show me, don’t tell me

The title of this post refers back to this one, which tackled the same question from a somewhat different direction.

However, first I wanted to mention that I've recently realized that it's possible the character of Daphne the dog was influenced by Susie the Bear in The Hotel New Hampshire. Probably not in her creation, but quite possibly in her development.

However (and it's been a long time since I've read the novel or seen the film, so I could be wrong), I seem to remember that the point there was to get Susie out of her bear suit and back to being human, which is not the point with Daphne. If I'd written that book, Susie would have stayed ursine (and she would have stayed gay, too, since apparently part of her "healing" process was becoming straight), and John and Franny would have ended up together. And poor Frank would have got to have a boyfriend at some point, instead of just being "gay" but apparently celibate throughout the many years covered by the novel.

(I also have a mental image of Daphne regarding Susie in her bear outfit and paraphrasing Laurence Olivier: "My dear girl, why don't you try acting?")

This is not a major criticism of the novel or of the movie, both of which I enjoyed. And it does lead me to another, somewhat related, topic.

In an email with a reader, I talked about how much more there always is to tell about fictional characters:

Even with three novels, there's a lot we don't know about Jan Sleet, for example. We have a general picture of where and how she grew up, and in the story being told now her academic history will be discussed, but there's a lot we don't know. Even more true of starling, for another example, who has mentioned details of her history only a few times.

He responded:

I like that, though, because that means there is always more to learn – and more for you (the author) to write about as the character remains interesting. [...] (But please don't pull a Rowling and make a statement about the character outside of the books themselves. If it were worth remarking on, it should have been incorporated into the work itself.)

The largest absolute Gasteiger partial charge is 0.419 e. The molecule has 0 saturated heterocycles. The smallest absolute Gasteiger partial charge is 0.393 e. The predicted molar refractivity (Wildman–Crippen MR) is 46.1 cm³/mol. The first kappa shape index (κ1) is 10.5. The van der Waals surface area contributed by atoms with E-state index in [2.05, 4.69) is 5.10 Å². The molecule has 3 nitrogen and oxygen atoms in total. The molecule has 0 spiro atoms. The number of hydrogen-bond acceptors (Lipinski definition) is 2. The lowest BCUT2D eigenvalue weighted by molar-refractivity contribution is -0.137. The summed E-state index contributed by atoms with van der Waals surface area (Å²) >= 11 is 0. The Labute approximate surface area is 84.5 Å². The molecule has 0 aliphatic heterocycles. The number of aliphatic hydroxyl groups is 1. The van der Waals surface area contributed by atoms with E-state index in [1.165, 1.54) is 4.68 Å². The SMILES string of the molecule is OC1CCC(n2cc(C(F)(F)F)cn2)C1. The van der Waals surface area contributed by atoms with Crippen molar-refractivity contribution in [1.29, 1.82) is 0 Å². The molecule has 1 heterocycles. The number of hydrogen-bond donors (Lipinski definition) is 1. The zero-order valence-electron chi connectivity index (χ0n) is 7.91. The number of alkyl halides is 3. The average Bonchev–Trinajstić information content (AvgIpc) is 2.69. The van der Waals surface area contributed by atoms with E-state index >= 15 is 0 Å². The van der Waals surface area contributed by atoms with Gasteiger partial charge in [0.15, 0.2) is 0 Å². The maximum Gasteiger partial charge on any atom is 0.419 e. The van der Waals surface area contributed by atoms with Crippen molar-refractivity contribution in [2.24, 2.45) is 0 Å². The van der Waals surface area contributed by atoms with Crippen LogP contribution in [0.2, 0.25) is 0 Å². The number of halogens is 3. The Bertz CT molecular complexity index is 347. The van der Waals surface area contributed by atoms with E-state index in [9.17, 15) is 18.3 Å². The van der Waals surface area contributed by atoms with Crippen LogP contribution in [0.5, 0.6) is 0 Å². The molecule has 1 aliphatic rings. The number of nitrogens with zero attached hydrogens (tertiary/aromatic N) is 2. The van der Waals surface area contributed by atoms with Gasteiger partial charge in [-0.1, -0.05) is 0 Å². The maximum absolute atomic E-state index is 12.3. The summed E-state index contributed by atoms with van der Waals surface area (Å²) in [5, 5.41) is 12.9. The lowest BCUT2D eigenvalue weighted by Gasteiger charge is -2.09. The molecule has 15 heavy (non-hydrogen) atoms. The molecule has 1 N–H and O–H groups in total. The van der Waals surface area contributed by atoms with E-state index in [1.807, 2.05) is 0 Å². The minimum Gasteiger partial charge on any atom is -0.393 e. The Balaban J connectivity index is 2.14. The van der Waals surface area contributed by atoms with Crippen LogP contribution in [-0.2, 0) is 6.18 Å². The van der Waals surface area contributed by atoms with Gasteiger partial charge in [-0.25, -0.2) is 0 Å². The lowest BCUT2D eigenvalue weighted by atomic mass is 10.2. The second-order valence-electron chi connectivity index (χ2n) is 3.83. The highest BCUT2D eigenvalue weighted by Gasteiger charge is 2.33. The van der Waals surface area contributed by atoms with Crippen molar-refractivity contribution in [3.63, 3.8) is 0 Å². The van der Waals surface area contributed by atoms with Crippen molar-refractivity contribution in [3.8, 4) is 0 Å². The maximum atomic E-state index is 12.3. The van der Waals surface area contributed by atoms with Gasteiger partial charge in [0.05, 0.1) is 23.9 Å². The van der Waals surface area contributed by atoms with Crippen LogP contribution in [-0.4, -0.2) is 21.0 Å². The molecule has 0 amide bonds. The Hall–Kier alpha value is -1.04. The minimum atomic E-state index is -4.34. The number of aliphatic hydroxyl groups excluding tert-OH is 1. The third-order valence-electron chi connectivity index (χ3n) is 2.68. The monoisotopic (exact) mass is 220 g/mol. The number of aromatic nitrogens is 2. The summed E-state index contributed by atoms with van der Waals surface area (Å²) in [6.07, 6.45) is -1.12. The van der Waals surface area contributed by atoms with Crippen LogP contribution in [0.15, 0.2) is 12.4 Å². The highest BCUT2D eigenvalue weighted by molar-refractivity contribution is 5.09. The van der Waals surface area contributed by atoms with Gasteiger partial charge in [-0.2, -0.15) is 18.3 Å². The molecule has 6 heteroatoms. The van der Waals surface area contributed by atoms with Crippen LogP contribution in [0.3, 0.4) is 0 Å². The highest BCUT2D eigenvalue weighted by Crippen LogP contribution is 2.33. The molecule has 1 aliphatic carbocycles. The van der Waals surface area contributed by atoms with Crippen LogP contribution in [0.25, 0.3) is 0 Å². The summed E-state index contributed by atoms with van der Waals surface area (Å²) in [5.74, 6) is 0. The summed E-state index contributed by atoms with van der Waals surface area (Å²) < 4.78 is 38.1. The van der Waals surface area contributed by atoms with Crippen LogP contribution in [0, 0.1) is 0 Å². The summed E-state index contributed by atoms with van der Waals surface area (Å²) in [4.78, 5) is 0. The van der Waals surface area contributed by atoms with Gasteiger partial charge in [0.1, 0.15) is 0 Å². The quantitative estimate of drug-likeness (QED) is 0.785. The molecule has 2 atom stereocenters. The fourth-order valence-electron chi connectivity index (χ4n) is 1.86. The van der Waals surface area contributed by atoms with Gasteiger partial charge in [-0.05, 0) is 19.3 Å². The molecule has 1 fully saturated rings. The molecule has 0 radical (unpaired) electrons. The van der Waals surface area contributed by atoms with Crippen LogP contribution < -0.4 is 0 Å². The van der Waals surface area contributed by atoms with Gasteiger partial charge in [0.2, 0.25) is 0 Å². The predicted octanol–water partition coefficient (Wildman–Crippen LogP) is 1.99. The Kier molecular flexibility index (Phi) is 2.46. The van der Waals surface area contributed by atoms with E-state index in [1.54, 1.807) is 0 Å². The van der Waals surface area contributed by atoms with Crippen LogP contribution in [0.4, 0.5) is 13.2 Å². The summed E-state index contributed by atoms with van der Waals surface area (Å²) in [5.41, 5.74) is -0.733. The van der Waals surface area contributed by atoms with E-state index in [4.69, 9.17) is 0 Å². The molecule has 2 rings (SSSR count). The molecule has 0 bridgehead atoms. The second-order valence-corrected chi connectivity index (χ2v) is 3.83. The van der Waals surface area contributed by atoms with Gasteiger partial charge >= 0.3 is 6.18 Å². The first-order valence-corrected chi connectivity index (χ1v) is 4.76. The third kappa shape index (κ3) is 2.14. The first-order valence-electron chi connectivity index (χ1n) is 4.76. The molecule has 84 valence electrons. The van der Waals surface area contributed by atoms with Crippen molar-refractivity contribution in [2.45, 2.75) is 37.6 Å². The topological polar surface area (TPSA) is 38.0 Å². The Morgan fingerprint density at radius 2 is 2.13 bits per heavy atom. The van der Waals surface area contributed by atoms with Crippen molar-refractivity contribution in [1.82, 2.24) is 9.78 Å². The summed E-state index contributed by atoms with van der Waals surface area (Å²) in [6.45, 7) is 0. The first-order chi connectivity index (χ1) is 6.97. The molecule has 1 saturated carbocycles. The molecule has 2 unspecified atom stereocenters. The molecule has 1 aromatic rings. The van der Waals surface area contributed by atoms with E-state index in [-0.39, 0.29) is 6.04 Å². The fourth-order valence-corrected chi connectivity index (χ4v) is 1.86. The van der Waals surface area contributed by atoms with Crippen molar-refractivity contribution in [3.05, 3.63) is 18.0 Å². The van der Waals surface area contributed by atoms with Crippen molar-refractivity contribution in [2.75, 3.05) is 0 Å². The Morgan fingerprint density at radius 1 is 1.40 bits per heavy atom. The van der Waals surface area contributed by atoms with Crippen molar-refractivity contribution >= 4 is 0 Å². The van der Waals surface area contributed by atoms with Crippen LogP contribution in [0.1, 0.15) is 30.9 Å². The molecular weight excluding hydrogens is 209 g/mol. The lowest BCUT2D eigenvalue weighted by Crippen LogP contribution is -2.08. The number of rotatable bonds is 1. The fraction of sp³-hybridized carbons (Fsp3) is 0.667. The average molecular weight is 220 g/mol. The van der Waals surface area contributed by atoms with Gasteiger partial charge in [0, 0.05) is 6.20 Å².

I agree about how that was handled, though I have no problem with Dumbledore being gay. I understand that, in all those thousands of pages, there aren't any gay characters, which is peculiar.

If, for some reason, Rowling decided after the fact that she had to specify Dumbledore's sexual preference, she could have done what many other authors have done after they've created a fictional universe. She could have written a short story (especially since the backstory of Dumbledore and Grindelwald sounds like it could be quite exciting). That's what John Galsworthy did in between the novels in The Forsyte Saga. That's what Tolkien did with various stories about Middle-Earth. That's what Roger Zelazny did when he wrote short stories about Amber. And, of course, that's what I'm doing now with the murder mysteries.

On another topic, from this month's Q&A at the Chicago Manual of Style website:

Q. In my essay, I have referred to a couple of articles passed to me by an interviewee. They are photocopied, and the article titles and dates are either blurred or missing. How should I footnote and biblio the photocopied materials?

A. These are not proper sources and you must not quote them. I’m sorry – it would be very sloppy scholarship. You might as well write, "I overheard this on the subway." You might take the photocopies to a library and ask the reference librarian if she can help you find some clues as to their origin. Or try typing a distinctive phrase from the pages into a search engine and see if the article appears online.

I must say, I thought that was fairly obvious.

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